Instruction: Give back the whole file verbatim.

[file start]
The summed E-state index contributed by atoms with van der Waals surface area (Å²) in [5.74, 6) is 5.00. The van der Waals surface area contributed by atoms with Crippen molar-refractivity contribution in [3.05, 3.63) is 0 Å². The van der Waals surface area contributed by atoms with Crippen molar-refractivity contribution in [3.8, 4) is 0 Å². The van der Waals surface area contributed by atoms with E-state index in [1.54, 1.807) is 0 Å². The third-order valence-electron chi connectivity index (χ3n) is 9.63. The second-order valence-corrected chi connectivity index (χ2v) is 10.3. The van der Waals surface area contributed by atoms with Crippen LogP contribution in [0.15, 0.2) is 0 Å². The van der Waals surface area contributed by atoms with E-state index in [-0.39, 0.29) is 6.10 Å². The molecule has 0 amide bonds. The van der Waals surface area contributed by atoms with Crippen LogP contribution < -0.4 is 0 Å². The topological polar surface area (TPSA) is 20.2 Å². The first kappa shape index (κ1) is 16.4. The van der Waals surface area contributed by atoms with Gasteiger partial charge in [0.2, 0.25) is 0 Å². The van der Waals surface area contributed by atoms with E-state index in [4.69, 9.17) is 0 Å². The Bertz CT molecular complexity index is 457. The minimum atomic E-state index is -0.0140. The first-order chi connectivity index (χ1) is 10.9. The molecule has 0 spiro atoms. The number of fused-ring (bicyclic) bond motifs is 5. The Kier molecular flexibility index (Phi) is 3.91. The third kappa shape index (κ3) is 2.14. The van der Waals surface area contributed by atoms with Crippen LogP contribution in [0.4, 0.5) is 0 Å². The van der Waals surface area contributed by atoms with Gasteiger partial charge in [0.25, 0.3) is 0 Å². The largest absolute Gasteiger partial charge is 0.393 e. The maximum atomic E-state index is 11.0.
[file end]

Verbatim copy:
The summed E-state index contributed by atoms with van der Waals surface area (Å²) in [5.74, 6) is 5.00. The van der Waals surface area contributed by atoms with Crippen molar-refractivity contribution in [3.05, 3.63) is 0 Å². The van der Waals surface area contributed by atoms with Crippen molar-refractivity contribution in [3.8, 4) is 0 Å². The van der Waals surface area contributed by atoms with E-state index in [1.54, 1.807) is 0 Å². The third-order valence-electron chi connectivity index (χ3n) is 9.63. The second-order valence-corrected chi connectivity index (χ2v) is 10.3. The van der Waals surface area contributed by atoms with Crippen LogP contribution in [0.15, 0.2) is 0 Å². The van der Waals surface area contributed by atoms with E-state index in [-0.39, 0.29) is 6.10 Å². The molecule has 0 amide bonds. The van der Waals surface area contributed by atoms with Crippen LogP contribution < -0.4 is 0 Å². The topological polar surface area (TPSA) is 20.2 Å². The first kappa shape index (κ1) is 16.4. The van der Waals surface area contributed by atoms with Gasteiger partial charge in [0.2, 0.25) is 0 Å². The van der Waals surface area contributed by atoms with E-state index in [4.69, 9.17) is 0 Å². The Bertz CT molecular complexity index is 457. The minimum atomic E-state index is -0.0140. The first-order chi connectivity index (χ1) is 10.9. The molecule has 0 spiro atoms. The number of fused-ring (bicyclic) bond motifs is 5. The Kier molecular flexibility index (Phi) is 3.91. The third kappa shape index (κ3) is 2.14. The van der Waals surface area contributed by atoms with Crippen LogP contribution in [0.4, 0.5) is 0 Å². The van der Waals surface area contributed by atoms with Gasteiger partial charge in [0.25, 0.3) is 0 Å². The largest absolute Gasteiger partial charge is 0.393 e. The maximum atomic E-state index is 11.0.